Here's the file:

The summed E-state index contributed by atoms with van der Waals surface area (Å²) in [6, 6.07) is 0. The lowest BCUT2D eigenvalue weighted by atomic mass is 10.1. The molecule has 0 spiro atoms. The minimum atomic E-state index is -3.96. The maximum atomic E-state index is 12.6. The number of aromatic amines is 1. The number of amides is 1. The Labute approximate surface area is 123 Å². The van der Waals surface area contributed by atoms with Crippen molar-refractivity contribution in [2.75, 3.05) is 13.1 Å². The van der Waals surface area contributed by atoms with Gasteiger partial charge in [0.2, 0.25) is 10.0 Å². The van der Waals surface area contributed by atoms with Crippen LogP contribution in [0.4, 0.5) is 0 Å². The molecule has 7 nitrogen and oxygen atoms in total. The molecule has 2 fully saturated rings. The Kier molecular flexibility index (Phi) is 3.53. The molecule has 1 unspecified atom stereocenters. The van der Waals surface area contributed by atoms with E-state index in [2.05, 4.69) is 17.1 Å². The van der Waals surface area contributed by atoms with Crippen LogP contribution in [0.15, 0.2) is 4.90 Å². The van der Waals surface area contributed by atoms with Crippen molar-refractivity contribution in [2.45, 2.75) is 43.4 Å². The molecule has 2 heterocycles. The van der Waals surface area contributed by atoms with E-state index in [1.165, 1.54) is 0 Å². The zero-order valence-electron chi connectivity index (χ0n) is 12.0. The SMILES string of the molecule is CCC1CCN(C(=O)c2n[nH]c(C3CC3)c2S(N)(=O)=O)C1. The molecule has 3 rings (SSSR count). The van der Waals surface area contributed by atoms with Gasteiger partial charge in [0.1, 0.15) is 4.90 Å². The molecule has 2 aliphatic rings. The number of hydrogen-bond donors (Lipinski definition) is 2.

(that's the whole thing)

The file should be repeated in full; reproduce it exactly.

The summed E-state index contributed by atoms with van der Waals surface area (Å²) in [6, 6.07) is 0. The lowest BCUT2D eigenvalue weighted by atomic mass is 10.1. The molecule has 0 spiro atoms. The minimum atomic E-state index is -3.96. The maximum atomic E-state index is 12.6. The number of aromatic amines is 1. The number of amides is 1. The Labute approximate surface area is 123 Å². The van der Waals surface area contributed by atoms with Crippen molar-refractivity contribution in [2.75, 3.05) is 13.1 Å². The van der Waals surface area contributed by atoms with Gasteiger partial charge in [0.2, 0.25) is 10.0 Å². The van der Waals surface area contributed by atoms with Crippen LogP contribution in [0.4, 0.5) is 0 Å². The molecule has 7 nitrogen and oxygen atoms in total. The molecule has 2 fully saturated rings. The Kier molecular flexibility index (Phi) is 3.53. The molecule has 1 unspecified atom stereocenters. The van der Waals surface area contributed by atoms with E-state index in [2.05, 4.69) is 17.1 Å². The van der Waals surface area contributed by atoms with Crippen LogP contribution in [0.15, 0.2) is 4.90 Å². The van der Waals surface area contributed by atoms with Crippen molar-refractivity contribution in [2.45, 2.75) is 43.4 Å². The molecule has 2 heterocycles. The van der Waals surface area contributed by atoms with E-state index in [1.165, 1.54) is 0 Å². The zero-order valence-electron chi connectivity index (χ0n) is 12.0. The SMILES string of the molecule is CCC1CCN(C(=O)c2n[nH]c(C3CC3)c2S(N)(=O)=O)C1. The molecule has 3 rings (SSSR count). The van der Waals surface area contributed by atoms with Gasteiger partial charge in [0.1, 0.15) is 4.90 Å². The molecule has 2 aliphatic rings. The number of hydrogen-bond donors (Lipinski definition) is 2.